PEAK sheep, wool and beef industry bodies have supported the relaxing of attendance restrictions for Australia’s livestock saleyards during the COVID-19 pandemic.
The Australian Livestock Markets Association said today the Australian livestock industry is pleased to welcome vendors back to saleyards and selling centres from today.
Many facilities have put in place measures to assist with social distancing and vendors for weeks had been prohibited from attending livestock sales as part of a suite of restrictions recommended in the COVID-19 National Saleyards Protocols.
ALMA said the changes were necessary to ensure the safety of essential saleyard workers as well as the continuity of selling and the wider food supply chain and were agreed to by saleyard operators, agents, buyers, processors and producers in consultation with the Federal Government.
And although the relaxed restrictions agreed to by nine peak bodies still require anyone attending saleyards to carry out social distancing and good hygiene practices, some centres might still decide to limit attendances depending on centre layouts. Despite the recent decision by the peak bodies, some yards are still not allowing vendors to attend, but allowing extra buyers into sales.
The bodies who have agreed to restrict saleyard attendance restrictions include ALMA, the Australian Livestock and Property Agents Association, the Australian Meat Industry Council, the Australian Lot Feeders Association, the Cattle Council of Australia, the Red Meat Advisory Council, the National Farmers Federation, Sheep Producers Australia and WoolProducers Australia.
ALMA president Ken Timms said the industry was and remains acutely aware of the immense challenge of the COVID-19 pandemic and the need to reduce the risk of exposure to and spread of COVID-19.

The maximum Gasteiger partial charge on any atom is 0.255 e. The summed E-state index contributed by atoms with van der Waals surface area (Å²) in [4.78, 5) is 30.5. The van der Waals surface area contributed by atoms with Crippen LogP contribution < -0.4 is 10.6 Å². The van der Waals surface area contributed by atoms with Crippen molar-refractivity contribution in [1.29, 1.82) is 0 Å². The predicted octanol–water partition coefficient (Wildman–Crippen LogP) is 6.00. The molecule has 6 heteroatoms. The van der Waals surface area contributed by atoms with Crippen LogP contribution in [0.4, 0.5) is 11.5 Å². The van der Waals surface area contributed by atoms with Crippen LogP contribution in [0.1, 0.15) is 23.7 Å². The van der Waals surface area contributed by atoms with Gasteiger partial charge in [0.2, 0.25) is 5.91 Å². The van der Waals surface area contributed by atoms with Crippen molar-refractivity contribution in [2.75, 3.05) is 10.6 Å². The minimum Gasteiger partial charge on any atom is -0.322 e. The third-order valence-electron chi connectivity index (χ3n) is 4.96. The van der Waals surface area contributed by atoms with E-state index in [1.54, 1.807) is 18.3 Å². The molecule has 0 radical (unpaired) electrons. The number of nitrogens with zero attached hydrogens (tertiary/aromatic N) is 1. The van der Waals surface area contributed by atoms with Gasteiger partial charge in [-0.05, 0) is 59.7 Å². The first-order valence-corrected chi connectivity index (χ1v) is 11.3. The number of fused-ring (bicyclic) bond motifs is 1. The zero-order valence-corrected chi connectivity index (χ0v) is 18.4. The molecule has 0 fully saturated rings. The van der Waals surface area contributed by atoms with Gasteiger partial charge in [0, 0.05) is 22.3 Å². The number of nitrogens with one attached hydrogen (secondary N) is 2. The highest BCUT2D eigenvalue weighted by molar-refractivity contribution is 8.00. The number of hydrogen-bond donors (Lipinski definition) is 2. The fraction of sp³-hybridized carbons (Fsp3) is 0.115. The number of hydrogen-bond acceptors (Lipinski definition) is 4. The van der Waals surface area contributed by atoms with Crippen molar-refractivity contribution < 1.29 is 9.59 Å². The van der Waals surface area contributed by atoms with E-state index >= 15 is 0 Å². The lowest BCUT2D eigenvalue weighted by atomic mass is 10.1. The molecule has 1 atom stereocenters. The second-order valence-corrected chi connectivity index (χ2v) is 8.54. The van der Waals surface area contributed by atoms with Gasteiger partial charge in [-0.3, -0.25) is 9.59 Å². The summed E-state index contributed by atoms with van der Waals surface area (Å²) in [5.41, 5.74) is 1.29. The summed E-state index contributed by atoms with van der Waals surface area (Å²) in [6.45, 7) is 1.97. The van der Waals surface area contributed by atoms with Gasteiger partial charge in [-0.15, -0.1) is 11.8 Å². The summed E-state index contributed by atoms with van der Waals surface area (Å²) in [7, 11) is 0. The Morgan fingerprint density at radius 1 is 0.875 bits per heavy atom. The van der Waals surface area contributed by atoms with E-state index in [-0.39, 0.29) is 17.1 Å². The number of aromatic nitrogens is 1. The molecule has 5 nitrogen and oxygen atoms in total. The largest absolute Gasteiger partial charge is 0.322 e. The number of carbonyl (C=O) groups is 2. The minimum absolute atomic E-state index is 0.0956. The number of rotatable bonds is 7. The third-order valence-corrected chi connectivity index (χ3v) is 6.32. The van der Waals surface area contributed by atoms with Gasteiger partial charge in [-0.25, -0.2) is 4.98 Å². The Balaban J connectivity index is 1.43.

“However, we’re excited now to be in a position to invite vendors back to our facilities to take part in the action and vibrancy of sale day – albeit with new precautions in place.”
Mr Timms said it was of utmost importance that competitive bidding in saleyards was able to continue.
“Prospective buyers have never been denied the ability to purchase livestock from saleyards and can continue to compete through an accredited buyer, free of charge through their preferred agent or directly themselves either at the facility or via an on-line arrangement concurrent with live auctions.”
ALMA executive officer Kate McGilvray said the relaxing of saleyard attendance restrictions recognised a change in the onus of responsibility from businesses to members of the public to adhere to COVID-19 social distancing requirements.
“Social distancing within the saleyard industry still has to be complied with.
“So first preference is obviously going to those essential attendees – saleyard staff, agents, their agency staff and buyers – then if they are able to comply with social distancing, vendors with livestock in that particular sale can also attend,” she said.
“It is a sale-by-sale situation, depending on the number of registered buyers coming in and the number of potential vendors with stock.”
Australian Livestock Saleyards Association executive officer Mark McDonald said the consensus of a number ALSA members who met two weeks ago was that even when restrictions ease, they would be in no rush to get vendors and the public into saleyards.
“It’s state jurisdictions that decide a lot of this stuff anyway.
“Our understanding is that it is also up to the individual saleyard.”
Mr McDonald said some saleyards were looking at let some of the smaller prime buyers back into centres.
“At store sales, vendors have also been allowed to come in and look at stock and pass on their bids to an agent.”
Meat and Livestock Australia recently allowed livestock market reporters to return to saleyards.
ALMA said vendors and buyers should check with their local selling centres to determine the exact requirements of access.